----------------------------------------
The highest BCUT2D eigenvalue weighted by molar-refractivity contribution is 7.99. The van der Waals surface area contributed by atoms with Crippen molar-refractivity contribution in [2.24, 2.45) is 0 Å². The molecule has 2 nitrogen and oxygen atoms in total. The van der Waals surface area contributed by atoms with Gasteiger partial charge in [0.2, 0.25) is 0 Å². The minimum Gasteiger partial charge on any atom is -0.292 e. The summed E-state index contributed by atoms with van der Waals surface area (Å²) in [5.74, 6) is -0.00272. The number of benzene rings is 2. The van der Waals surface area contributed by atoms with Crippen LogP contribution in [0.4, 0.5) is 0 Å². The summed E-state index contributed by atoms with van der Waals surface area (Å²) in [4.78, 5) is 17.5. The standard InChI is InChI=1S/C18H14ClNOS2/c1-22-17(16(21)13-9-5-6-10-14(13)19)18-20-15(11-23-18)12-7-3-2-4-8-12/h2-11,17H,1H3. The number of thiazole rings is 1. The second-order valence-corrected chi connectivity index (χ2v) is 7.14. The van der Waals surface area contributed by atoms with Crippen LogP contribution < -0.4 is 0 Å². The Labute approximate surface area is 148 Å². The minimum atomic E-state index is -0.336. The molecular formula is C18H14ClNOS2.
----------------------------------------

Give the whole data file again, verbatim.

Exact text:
The highest BCUT2D eigenvalue weighted by molar-refractivity contribution is 7.99. The van der Waals surface area contributed by atoms with Crippen molar-refractivity contribution in [2.24, 2.45) is 0 Å². The molecule has 2 nitrogen and oxygen atoms in total. The van der Waals surface area contributed by atoms with Gasteiger partial charge in [0.2, 0.25) is 0 Å². The minimum Gasteiger partial charge on any atom is -0.292 e. The summed E-state index contributed by atoms with van der Waals surface area (Å²) in [5.74, 6) is -0.00272. The number of benzene rings is 2. The van der Waals surface area contributed by atoms with Crippen LogP contribution in [0.4, 0.5) is 0 Å². The summed E-state index contributed by atoms with van der Waals surface area (Å²) in [4.78, 5) is 17.5. The standard InChI is InChI=1S/C18H14ClNOS2/c1-22-17(16(21)13-9-5-6-10-14(13)19)18-20-15(11-23-18)12-7-3-2-4-8-12/h2-11,17H,1H3. The number of thiazole rings is 1. The second-order valence-corrected chi connectivity index (χ2v) is 7.14. The van der Waals surface area contributed by atoms with Crippen LogP contribution < -0.4 is 0 Å². The Labute approximate surface area is 148 Å². The minimum atomic E-state index is -0.336. The molecular formula is C18H14ClNOS2.